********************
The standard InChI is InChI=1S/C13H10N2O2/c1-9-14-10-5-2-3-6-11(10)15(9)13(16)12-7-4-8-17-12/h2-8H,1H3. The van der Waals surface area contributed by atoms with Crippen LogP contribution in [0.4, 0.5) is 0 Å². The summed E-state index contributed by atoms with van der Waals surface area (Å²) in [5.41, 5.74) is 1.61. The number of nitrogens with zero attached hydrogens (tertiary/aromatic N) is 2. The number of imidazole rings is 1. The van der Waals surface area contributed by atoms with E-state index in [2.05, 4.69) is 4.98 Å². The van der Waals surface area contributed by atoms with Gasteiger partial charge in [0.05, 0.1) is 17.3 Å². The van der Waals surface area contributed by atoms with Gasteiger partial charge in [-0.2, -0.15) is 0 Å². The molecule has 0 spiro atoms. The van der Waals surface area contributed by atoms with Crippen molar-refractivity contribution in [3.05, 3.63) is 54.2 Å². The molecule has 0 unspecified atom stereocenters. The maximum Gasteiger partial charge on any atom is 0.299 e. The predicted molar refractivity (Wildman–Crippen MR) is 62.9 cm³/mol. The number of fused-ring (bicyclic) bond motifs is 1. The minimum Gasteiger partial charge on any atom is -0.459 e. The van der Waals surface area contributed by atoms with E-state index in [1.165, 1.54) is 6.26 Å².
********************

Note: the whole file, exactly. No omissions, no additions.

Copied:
The standard InChI is InChI=1S/C13H10N2O2/c1-9-14-10-5-2-3-6-11(10)15(9)13(16)12-7-4-8-17-12/h2-8H,1H3. The van der Waals surface area contributed by atoms with Crippen LogP contribution in [0.4, 0.5) is 0 Å². The summed E-state index contributed by atoms with van der Waals surface area (Å²) in [5.41, 5.74) is 1.61. The number of nitrogens with zero attached hydrogens (tertiary/aromatic N) is 2. The number of imidazole rings is 1. The van der Waals surface area contributed by atoms with E-state index in [2.05, 4.69) is 4.98 Å². The van der Waals surface area contributed by atoms with Gasteiger partial charge in [0.05, 0.1) is 17.3 Å². The van der Waals surface area contributed by atoms with Gasteiger partial charge in [-0.2, -0.15) is 0 Å². The molecule has 0 spiro atoms. The van der Waals surface area contributed by atoms with Crippen molar-refractivity contribution in [3.05, 3.63) is 54.2 Å². The molecule has 0 unspecified atom stereocenters. The maximum Gasteiger partial charge on any atom is 0.299 e. The predicted molar refractivity (Wildman–Crippen MR) is 62.9 cm³/mol. The number of fused-ring (bicyclic) bond motifs is 1. The minimum Gasteiger partial charge on any atom is -0.459 e. The van der Waals surface area contributed by atoms with E-state index in [1.165, 1.54) is 6.26 Å².